As Ford’s 5.0-liter dual-overhead-cam (DOHC) “Coyote” V8 becomes ever more modern, picking up dual-injection and Plasma Wire Arc Transfer cylinder liners in the 2018-model-year Ford Mustang GT, a report has emerged that suggests the automaker’s next big truck engine to be built at Windsor could go a bit more old-school. An admin at the SVTPerformance forums, one “SID297”, claims to have knowledge of a 7.3-liter pushrod V8 that’s set to go into production at Ford’s Windsor Engine Plant, which will reportedly replace the company’s aging 6.8-liter SOHC “Triton” V10.
Why Use A Pushrod Design?
Although largely a relic of the past, pushrod engines – a.k.a. overhead-valve (OHV) engines – have stuck around in some applications due largely to their low complexity, reliability, and cheap production. They carry the added advantage of relatively compact external dimensions, hence why Chevrolet’s small-block V8s so often tend to be the engine-swap candidate of choice; you can stick an LS just about anywhere. And of course, where there’s less metal, there’s usually less mass.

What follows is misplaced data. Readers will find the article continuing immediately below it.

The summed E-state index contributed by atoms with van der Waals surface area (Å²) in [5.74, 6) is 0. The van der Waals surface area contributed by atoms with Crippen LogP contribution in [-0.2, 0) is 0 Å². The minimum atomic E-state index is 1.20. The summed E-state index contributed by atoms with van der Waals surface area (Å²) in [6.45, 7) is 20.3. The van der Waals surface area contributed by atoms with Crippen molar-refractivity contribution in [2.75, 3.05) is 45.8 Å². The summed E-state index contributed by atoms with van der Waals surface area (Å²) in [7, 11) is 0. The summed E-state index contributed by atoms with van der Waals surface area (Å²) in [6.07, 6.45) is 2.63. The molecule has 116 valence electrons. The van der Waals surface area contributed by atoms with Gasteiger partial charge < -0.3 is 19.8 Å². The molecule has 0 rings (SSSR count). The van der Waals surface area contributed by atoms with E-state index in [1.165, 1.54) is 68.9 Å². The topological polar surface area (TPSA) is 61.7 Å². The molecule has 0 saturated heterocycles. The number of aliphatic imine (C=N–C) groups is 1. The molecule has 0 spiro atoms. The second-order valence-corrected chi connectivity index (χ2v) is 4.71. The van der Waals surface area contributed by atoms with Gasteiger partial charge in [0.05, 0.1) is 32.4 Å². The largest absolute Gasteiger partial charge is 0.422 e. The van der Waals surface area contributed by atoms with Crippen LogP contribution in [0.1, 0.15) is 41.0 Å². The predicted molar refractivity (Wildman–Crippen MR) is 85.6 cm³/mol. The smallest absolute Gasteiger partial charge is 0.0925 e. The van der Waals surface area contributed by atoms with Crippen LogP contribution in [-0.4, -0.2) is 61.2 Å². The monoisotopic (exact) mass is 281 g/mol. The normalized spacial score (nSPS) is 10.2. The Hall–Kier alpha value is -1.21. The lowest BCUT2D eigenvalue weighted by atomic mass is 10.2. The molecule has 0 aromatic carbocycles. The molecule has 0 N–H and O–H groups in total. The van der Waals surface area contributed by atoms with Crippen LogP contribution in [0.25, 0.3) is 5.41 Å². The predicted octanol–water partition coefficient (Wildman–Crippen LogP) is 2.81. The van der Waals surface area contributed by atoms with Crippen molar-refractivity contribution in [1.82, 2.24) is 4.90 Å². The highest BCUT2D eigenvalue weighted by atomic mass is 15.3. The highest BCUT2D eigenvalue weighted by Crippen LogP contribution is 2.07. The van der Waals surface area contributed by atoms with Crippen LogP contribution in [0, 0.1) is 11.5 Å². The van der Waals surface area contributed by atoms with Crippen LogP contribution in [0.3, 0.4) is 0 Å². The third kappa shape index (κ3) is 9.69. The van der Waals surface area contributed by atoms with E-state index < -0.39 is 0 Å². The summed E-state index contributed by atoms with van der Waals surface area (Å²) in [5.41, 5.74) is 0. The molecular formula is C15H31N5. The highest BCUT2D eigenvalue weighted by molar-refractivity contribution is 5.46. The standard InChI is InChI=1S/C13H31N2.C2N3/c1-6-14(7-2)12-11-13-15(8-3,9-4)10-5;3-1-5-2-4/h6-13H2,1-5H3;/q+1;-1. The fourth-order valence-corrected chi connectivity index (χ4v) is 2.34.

The First In A Series
Ford’s 7.3-liter OHV V8 will reportedly be just the first in a range of pushrod-type V8 engines, which will replace the 6.8L Triton V10, and could spell the end for the 6.2L Boss V8. It’s expected to first appear in the Ford F-Series Super Duty for 2020. The block could be cast from either traditional gray iron or Compacted Graphite Iron (CGI), SID297 says. CGI could allow Ford to design a stronger, lighter block than the iron-block 6.2L and 6.8L engines.
Ford’s alleged new 7.3-liter OHV V8 ought to be a boon for the workers at the Windsor Engine Plant, which was in desperate need of some fresh investment. The plant’s 2- and 3-valve 6.8L V10 engines have been mostly sidelined to products like the E-Series cutaway and stripped chassis, the Ford F-650/750 Super Duty, and the F-450/550 Chassis Cab.